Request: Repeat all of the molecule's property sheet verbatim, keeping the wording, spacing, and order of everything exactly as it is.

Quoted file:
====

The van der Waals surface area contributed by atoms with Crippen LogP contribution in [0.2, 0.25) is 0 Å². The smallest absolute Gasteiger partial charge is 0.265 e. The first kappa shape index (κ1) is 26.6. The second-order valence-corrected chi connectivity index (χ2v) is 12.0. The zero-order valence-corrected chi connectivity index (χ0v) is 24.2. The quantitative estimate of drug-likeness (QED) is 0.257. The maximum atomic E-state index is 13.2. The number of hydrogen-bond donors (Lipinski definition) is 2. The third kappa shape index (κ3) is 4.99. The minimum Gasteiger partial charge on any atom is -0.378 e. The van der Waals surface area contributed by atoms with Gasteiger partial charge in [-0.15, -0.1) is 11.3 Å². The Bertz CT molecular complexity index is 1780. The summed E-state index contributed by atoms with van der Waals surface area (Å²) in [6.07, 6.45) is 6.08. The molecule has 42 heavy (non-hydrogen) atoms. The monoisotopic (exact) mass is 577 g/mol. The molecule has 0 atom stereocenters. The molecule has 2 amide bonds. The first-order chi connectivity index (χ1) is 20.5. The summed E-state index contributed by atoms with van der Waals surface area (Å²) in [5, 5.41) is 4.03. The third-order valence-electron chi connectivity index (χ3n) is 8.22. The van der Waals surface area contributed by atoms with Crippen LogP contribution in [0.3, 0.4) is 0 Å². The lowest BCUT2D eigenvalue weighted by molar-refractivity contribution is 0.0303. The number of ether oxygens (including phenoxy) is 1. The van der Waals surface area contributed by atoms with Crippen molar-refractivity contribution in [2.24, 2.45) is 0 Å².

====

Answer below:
The van der Waals surface area contributed by atoms with Crippen LogP contribution in [0.2, 0.25) is 0 Å². The smallest absolute Gasteiger partial charge is 0.265 e. The first kappa shape index (κ1) is 26.6. The second-order valence-corrected chi connectivity index (χ2v) is 12.0. The zero-order valence-corrected chi connectivity index (χ0v) is 24.2. The quantitative estimate of drug-likeness (QED) is 0.257. The maximum atomic E-state index is 13.2. The number of hydrogen-bond donors (Lipinski definition) is 2. The third kappa shape index (κ3) is 4.99. The minimum Gasteiger partial charge on any atom is -0.378 e. The van der Waals surface area contributed by atoms with Gasteiger partial charge in [-0.15, -0.1) is 11.3 Å². The Bertz CT molecular complexity index is 1780. The summed E-state index contributed by atoms with van der Waals surface area (Å²) in [6.07, 6.45) is 6.08. The molecule has 42 heavy (non-hydrogen) atoms. The monoisotopic (exact) mass is 577 g/mol. The molecule has 0 atom stereocenters. The molecule has 2 amide bonds. The first-order chi connectivity index (χ1) is 20.5. The summed E-state index contributed by atoms with van der Waals surface area (Å²) in [5, 5.41) is 4.03. The third-order valence-electron chi connectivity index (χ3n) is 8.22. The van der Waals surface area contributed by atoms with Crippen LogP contribution in [0.3, 0.4) is 0 Å². The lowest BCUT2D eigenvalue weighted by molar-refractivity contribution is 0.0303. The number of ether oxygens (including phenoxy) is 1. The van der Waals surface area contributed by atoms with Crippen molar-refractivity contribution in [2.24, 2.45) is 0 Å².